This story is extremely disturbing to midwives, fellow consumers of midwifery care and for public health.
- Utah does not require midwives to be licensed and instead relies on a voluntary licensure program. Due to this lax regulation, ElHalta moved from Michigan to practice in Utah after losing her license to practice midwifery in Michigan and having her Certified Professional Midwife certification revoked in 2003 after a wrongful death case was settled out of court.
- The use of prescription drugs such as Cytotec and a vacuum-assisted delivery are out of the scope of practice for a midwife practicing in a home setting.
- The media has stated a HBA3C is an extremely high-risk case that should not be attempted with a midwife at home.
Why is this case important to Mississippians?
Utah's voluntary licensure program is not keeping women and babies safe or protecting the homebirth consumer from midwives who do not follow protocols to ensure safety in an out-of-hospital setting. Similarly, Mississippi law currently does not have any regulations or a licensure process for homebirth midwives. Our homebirth families have no way to check if a grievance has previously been filed against a midwife, if a midwife is competently trained or if a midwife is participating in appropriate continuing education nor do they have guaranteed continuity of care in the event of a hospital transfer during labor. Just as midwives who practice in hospital settings are bound to regulations and high expectations, homebirth midwives should be expected to be ethical, competent, and knowledgeable in order to keep women and babies safe.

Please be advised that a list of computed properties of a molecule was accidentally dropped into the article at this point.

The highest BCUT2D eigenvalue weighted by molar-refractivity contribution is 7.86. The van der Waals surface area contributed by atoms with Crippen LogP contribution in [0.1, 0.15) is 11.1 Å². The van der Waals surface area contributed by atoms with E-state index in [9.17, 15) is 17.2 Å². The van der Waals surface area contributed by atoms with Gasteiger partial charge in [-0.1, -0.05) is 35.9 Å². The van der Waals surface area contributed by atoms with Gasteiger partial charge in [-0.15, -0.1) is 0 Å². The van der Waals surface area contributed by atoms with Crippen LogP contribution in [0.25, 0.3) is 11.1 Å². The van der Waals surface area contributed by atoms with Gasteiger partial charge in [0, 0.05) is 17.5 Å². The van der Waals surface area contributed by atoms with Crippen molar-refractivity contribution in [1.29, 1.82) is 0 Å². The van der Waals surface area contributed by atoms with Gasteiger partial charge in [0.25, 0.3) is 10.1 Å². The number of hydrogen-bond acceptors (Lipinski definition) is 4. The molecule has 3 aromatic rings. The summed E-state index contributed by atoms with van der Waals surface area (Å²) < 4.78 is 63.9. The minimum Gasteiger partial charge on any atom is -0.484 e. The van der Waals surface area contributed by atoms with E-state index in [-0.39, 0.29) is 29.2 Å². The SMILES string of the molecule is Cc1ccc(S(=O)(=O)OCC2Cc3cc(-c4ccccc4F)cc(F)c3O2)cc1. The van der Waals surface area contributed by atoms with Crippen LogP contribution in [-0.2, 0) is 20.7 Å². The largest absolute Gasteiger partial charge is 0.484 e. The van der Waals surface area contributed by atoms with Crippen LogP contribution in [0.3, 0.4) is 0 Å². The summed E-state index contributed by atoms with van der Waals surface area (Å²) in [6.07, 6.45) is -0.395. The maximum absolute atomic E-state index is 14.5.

Since Utah only requires voluntary licensure of homebirth midwives, it was an obvious choice for ElHalta to move to Utah after having her midwifery license and Certified Professional Midwife (CPM) certification revoked in Michigan. In essence, Utah became a safe haven for a midwife who was left unable to practice in 27 other states requiring the CPM certification. Likewise, Mississippi's lack of midwifery licensure makes it a logical choice for midwives who lose their license in other states, especially since our bordering states all have laws specifying midwifery requirements. In Utah, as in Mississippi, anyone can be a midwife without requirements regarding training, skills, experience or ethics. Sadly, cases such as this one are a result when there is no system in place to "police" women such as this who do not follow proper homebirth protocols.
Vacuum-assisted births and prescription drugs, such as Cytotec, have no place in a homebirth! Especially concerning is the use of Cytotec during a vaginal birth after cesarean. Although we do not know all the details of the mother's hemorrhage, there is much research pointing to Cytotec as a possible cause of uterine rupture in a previously scarred uterus.
Although the media surrounding the ElHalta case states that a homebirth after 3 previous cesareans is too high risk for a midwife to undertake, Mississippi Friends of Midwives believes that HBACs should be a personal decision for each woman to make with informed consent on the pros and cons of a vaginal birth after cesarean and a repeat cesarean. Licensed Direct Entry Midwives in Utah are legally allowed to take on clients with multiple previous cesareans and our organization believes this is an important component to a bill licensing homebirth midwives. Regardless of the details surrounding a woman's specific risk factors, informed consent and informed decision making are crucial to creating a safe environment for an out-of-hospital birth. A midwife's training and experience level should be considered during the hiring process.
This case outlines many of Mississippi Friends of Midwives concerns regarding potential bad outcomes and the unlicensed state of our homebirth midwives. It is a true horror story and we hope never to see a similar set of circumstances unfold in Mississippi. We will continue to lobby our legislators to license our homebirth midwives and hope you will do the same!
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